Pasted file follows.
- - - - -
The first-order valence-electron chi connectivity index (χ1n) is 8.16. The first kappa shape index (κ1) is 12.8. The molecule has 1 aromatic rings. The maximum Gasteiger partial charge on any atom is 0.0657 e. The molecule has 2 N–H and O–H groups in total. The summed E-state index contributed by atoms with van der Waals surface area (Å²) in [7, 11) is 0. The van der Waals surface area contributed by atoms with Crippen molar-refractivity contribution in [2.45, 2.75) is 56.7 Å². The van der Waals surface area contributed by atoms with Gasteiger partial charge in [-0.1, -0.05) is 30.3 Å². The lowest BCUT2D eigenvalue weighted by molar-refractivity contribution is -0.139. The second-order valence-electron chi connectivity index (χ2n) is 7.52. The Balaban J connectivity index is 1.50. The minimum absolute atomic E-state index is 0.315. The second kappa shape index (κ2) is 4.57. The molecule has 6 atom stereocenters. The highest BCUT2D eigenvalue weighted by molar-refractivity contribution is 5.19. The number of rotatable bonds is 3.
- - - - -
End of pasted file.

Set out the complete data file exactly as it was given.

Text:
The first-order valence-electron chi connectivity index (χ1n) is 8.16. The first kappa shape index (κ1) is 12.8. The molecule has 1 aromatic rings. The maximum Gasteiger partial charge on any atom is 0.0657 e. The molecule has 2 N–H and O–H groups in total. The summed E-state index contributed by atoms with van der Waals surface area (Å²) in [7, 11) is 0. The van der Waals surface area contributed by atoms with Crippen molar-refractivity contribution in [2.45, 2.75) is 56.7 Å². The van der Waals surface area contributed by atoms with Gasteiger partial charge in [-0.1, -0.05) is 30.3 Å². The lowest BCUT2D eigenvalue weighted by molar-refractivity contribution is -0.139. The second-order valence-electron chi connectivity index (χ2n) is 7.52. The Balaban J connectivity index is 1.50. The minimum absolute atomic E-state index is 0.315. The second kappa shape index (κ2) is 4.57. The molecule has 6 atom stereocenters. The highest BCUT2D eigenvalue weighted by molar-refractivity contribution is 5.19. The number of rotatable bonds is 3.